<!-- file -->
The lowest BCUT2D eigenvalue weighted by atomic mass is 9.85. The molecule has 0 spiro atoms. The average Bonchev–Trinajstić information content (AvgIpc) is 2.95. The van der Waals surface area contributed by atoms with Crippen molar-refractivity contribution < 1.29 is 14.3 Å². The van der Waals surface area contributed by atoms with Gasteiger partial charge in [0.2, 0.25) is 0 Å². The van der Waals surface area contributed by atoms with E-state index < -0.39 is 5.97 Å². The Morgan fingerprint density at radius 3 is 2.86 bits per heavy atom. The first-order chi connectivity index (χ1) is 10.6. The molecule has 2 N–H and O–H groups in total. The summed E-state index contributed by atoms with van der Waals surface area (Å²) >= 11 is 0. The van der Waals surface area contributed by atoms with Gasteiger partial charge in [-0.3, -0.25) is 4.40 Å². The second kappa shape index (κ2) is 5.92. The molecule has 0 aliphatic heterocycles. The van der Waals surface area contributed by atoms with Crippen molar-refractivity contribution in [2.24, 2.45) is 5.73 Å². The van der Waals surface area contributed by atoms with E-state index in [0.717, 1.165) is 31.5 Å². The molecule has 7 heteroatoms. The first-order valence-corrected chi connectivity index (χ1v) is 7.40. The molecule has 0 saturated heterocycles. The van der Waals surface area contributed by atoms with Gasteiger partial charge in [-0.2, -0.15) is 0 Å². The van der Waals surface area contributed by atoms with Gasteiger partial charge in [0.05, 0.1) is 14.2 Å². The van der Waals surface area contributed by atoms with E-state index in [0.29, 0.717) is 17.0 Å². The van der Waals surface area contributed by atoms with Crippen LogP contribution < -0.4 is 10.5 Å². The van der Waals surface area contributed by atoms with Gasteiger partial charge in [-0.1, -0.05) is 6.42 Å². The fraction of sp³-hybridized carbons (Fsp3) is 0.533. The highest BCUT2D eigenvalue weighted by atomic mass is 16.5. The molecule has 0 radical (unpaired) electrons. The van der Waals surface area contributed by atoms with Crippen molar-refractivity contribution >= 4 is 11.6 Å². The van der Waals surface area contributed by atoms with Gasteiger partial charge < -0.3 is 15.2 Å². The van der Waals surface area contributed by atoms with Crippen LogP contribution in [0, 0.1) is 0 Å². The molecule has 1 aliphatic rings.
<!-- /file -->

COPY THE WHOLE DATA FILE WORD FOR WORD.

The lowest BCUT2D eigenvalue weighted by atomic mass is 9.85. The molecule has 0 spiro atoms. The average Bonchev–Trinajstić information content (AvgIpc) is 2.95. The van der Waals surface area contributed by atoms with Crippen molar-refractivity contribution < 1.29 is 14.3 Å². The van der Waals surface area contributed by atoms with Gasteiger partial charge in [0.2, 0.25) is 0 Å². The van der Waals surface area contributed by atoms with E-state index < -0.39 is 5.97 Å². The Morgan fingerprint density at radius 3 is 2.86 bits per heavy atom. The first-order chi connectivity index (χ1) is 10.6. The molecule has 2 N–H and O–H groups in total. The summed E-state index contributed by atoms with van der Waals surface area (Å²) >= 11 is 0. The van der Waals surface area contributed by atoms with Gasteiger partial charge in [-0.3, -0.25) is 4.40 Å². The second kappa shape index (κ2) is 5.92. The molecule has 0 aliphatic heterocycles. The van der Waals surface area contributed by atoms with Crippen molar-refractivity contribution in [2.24, 2.45) is 5.73 Å². The van der Waals surface area contributed by atoms with E-state index in [0.717, 1.165) is 31.5 Å². The molecule has 7 heteroatoms. The first-order valence-corrected chi connectivity index (χ1v) is 7.40. The molecule has 0 saturated heterocycles. The van der Waals surface area contributed by atoms with Gasteiger partial charge in [-0.2, -0.15) is 0 Å². The van der Waals surface area contributed by atoms with Gasteiger partial charge in [0.05, 0.1) is 14.2 Å². The van der Waals surface area contributed by atoms with E-state index in [0.29, 0.717) is 17.0 Å². The van der Waals surface area contributed by atoms with Crippen LogP contribution < -0.4 is 10.5 Å². The van der Waals surface area contributed by atoms with Gasteiger partial charge in [-0.1, -0.05) is 6.42 Å². The fraction of sp³-hybridized carbons (Fsp3) is 0.533. The highest BCUT2D eigenvalue weighted by atomic mass is 16.5. The molecule has 0 radical (unpaired) electrons. The van der Waals surface area contributed by atoms with Crippen molar-refractivity contribution >= 4 is 11.6 Å². The van der Waals surface area contributed by atoms with Gasteiger partial charge < -0.3 is 15.2 Å². The van der Waals surface area contributed by atoms with Crippen LogP contribution in [0, 0.1) is 0 Å². The molecule has 1 aliphatic rings.